Lots of TV shows and movies feature invisible men—where their matter is actually invisible, rather than cloaked by a Harry Potter-style covering—yet they are still able to see the world around them. If their atoms have been altered so that light passes right through, or does not interact normally... (The makers of the game QUAKE thought of that, which is why users of the "ring of shadows" were not totally invisible. Their eyes still showed, even in the game.)

As for partially shifted people passing through the floor, why should gravity still affect them? Or inertia? Perhaps a higher-tech visual effect could be created where the Defiant side of the shift will "give" a little, like rubber—"smearing" a bit like paint as McCoy's hand passes through and "snapping back" afterwards.

For that matter (no pun intended), why should the suits the landing party was wearing not start shifting through their own bodies? If their own bodies no longer contacted themselves, the landing party would quickly turn to mush. (How's that for insanity-inducing pressure?)

Most fantasy does not bear close scrutiny. I remember watching a BATMAN episode as a kid, pointing out the silliness of something, like Bat Shark Repellent. (And the fact that our heroes just happened to have a can handy.) My brother laughed and said, "That's the only ridiculous thing you noticed?"

Timo February 6 2013 01:33 PM

Re: What killed the Defiant's crew?
 
Quote:

why should gravity still affect them?
Why not? Interaction is selective in the real world, too: some matter is affected by electromagnetism, some is not.

Backstage technobabble speaks of shields being a gravitic technology. That would jibe well with this phasing stuff, because these gravitic shields apparently easily stop matter phased by the transporter from getting through. OTOH, phasing comes in degrees, and enough of it will apparently allow the matter to penetrate even intense gravitics...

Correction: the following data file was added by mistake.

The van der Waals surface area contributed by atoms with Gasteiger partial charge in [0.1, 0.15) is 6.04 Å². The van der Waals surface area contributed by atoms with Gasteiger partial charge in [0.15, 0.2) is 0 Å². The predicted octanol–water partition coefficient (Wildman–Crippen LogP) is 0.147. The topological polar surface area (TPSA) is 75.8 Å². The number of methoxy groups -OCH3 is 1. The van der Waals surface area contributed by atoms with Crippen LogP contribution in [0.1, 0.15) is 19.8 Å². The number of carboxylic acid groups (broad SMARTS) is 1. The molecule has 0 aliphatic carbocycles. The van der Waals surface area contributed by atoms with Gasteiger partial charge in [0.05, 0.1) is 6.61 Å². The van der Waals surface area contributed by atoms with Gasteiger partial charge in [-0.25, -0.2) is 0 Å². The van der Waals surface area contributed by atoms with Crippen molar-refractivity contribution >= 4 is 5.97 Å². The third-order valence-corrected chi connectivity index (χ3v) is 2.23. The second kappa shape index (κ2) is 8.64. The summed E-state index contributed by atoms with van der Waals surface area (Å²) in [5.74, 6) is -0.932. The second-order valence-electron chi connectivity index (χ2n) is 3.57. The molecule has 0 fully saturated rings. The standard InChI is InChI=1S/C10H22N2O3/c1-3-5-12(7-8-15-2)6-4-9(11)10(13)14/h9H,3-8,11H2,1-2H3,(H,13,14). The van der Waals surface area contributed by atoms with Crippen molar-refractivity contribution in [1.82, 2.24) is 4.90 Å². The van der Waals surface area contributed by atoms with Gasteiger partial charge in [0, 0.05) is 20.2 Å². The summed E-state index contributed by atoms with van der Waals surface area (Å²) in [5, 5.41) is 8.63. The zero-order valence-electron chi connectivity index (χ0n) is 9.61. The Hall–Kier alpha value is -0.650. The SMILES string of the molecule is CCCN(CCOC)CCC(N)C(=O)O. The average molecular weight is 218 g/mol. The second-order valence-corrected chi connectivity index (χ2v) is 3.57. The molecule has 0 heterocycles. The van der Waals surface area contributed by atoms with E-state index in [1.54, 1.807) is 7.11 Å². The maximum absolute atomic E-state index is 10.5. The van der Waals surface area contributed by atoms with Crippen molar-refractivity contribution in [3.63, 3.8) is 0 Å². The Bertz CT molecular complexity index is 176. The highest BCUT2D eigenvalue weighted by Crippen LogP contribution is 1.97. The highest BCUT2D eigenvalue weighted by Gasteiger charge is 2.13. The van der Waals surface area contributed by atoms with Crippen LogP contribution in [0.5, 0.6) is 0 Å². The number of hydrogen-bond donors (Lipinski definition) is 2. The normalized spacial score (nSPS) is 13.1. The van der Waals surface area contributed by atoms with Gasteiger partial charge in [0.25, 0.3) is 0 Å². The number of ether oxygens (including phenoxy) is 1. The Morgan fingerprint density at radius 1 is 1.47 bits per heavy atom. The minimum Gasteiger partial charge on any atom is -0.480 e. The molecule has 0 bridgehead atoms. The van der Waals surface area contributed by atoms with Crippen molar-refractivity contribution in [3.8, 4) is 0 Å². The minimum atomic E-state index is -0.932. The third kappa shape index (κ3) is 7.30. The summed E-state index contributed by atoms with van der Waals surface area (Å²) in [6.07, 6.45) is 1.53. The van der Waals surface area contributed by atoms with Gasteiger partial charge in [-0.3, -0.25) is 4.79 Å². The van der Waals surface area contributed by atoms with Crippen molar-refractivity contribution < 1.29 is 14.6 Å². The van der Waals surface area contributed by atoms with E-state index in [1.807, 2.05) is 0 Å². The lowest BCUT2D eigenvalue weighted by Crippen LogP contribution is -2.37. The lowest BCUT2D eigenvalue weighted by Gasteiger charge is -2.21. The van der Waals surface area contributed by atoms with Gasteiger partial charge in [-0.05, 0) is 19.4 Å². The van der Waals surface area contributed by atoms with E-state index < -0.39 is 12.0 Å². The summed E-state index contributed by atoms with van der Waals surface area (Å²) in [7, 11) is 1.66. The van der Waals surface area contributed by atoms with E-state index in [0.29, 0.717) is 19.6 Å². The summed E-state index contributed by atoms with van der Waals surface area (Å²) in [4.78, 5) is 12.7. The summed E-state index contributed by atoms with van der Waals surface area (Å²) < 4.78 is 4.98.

Quote:

why should the suits the landing party was wearing not start shifting through their own bodies?
Or their left arms through their right lungs?

It would make sense that matter that has been recently brought into the field is more solid than matter that has spent time in it. Hence it, and all of it, goes through the older matter if sufficient force is used. It doesn't matter whether the new matter is people, or spacesuits, or dust, or air.

Of course, the phasing done by the transporter merely appears to take an entity from this world and move it intact into a parallel realm; the "phased matter" isn't phased to itself, it's only phased vis-á-vis the normal, unphased matter around that wasn't subjected to the transporter. The phase cloak thing no doubt works the same way: LaForge doesn't become transparent/penetrable to LaForge, merely to the rest of the universe. All the forces of nature that normally keep LaForge together still keep on working, only now in their phased form.

Timo Saloniemi

Wingsley February 7 2013 02:17 AM

Re: What killed the Defiant's crew?